Russell: I remember your “Chaos Unfolding” series.
Henry: Yes, the early works were about discovering the field itself, I needed to find them so that I could believe in their nature. I needed to see what physics what telling me. Once you find them you must then walk with them for life.
I realized quickly that the fields are everywhere at all times in all experience of nature as reality. In my works the fields are like Higgs boson particles attaching the mass to massless awarenesses. But Russell, mass decays, and fields shift by way of transfer through death and this death is not stagnant but electrifying and constant.
The preservation of my project through memory is that moving across the threshold of death, the collective preservation would be an act of the constancy of transfer from that which emanates to a conduit. But in the end the original life as matter must pass into nothingness. All of this being said every work must past into nothingness.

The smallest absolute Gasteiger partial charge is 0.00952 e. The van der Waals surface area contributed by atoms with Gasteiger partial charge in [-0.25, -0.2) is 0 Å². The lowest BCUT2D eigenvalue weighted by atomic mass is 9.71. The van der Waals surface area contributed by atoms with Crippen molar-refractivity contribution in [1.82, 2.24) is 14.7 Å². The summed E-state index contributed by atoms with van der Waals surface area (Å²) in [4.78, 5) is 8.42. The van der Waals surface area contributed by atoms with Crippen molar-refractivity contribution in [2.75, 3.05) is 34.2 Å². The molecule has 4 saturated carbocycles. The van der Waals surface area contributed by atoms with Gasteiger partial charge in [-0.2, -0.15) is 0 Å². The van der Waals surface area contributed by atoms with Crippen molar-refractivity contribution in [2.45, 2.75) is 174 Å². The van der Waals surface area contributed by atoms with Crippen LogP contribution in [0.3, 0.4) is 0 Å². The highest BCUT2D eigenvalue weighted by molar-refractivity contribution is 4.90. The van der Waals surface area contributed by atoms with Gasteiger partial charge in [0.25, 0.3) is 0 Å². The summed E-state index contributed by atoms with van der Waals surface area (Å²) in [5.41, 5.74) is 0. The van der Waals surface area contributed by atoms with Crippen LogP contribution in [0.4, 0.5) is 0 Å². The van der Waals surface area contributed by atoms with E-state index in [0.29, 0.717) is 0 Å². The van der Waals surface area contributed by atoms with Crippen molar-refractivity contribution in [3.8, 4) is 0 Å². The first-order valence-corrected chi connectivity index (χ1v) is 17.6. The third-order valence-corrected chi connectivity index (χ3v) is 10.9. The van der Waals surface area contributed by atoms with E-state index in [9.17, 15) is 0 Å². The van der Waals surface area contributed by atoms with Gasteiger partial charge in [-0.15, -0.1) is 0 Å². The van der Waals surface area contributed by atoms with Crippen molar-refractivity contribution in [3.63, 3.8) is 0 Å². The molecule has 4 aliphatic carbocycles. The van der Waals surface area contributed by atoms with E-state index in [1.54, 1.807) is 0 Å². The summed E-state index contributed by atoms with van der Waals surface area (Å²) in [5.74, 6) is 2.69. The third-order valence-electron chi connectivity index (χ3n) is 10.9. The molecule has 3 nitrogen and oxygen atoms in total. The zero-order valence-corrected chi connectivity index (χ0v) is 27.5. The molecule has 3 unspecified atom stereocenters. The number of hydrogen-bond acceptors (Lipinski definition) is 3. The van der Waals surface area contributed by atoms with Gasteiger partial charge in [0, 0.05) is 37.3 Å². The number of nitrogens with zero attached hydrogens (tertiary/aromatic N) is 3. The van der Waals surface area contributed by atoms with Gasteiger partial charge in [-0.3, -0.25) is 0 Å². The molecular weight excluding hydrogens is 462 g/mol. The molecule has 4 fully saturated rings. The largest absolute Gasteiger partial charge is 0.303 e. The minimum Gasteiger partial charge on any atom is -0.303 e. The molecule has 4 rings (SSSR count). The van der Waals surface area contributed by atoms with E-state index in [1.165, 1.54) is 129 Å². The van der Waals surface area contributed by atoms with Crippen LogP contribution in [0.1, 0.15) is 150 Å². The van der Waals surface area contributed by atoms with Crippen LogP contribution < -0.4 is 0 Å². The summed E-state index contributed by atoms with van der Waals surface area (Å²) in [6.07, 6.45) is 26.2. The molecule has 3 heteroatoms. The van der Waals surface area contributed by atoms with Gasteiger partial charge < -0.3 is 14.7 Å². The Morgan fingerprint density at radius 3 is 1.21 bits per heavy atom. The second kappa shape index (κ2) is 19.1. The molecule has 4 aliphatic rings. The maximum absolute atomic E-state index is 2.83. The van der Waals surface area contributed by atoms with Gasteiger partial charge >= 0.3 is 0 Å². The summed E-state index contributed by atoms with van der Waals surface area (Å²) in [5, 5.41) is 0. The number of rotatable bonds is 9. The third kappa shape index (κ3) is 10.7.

Henry: And all of this philosophically amounts to the process as interpersonal apparatus for managing my experience of death anxiety.
Shafinur Shafin: How do you differ your poetry and art?
Henry: How do I differentiate the various components of flavour experienced by the tongue! I don’t. Just as salt and sweetness, acidity and bitterness are made as one experience by the tongue so does the tongue of radical actioning speak all the components of an expression (written and visual) as one metaphorically cohesive text. What is most important is that we write in blood on toilet paper if we are imprisoned.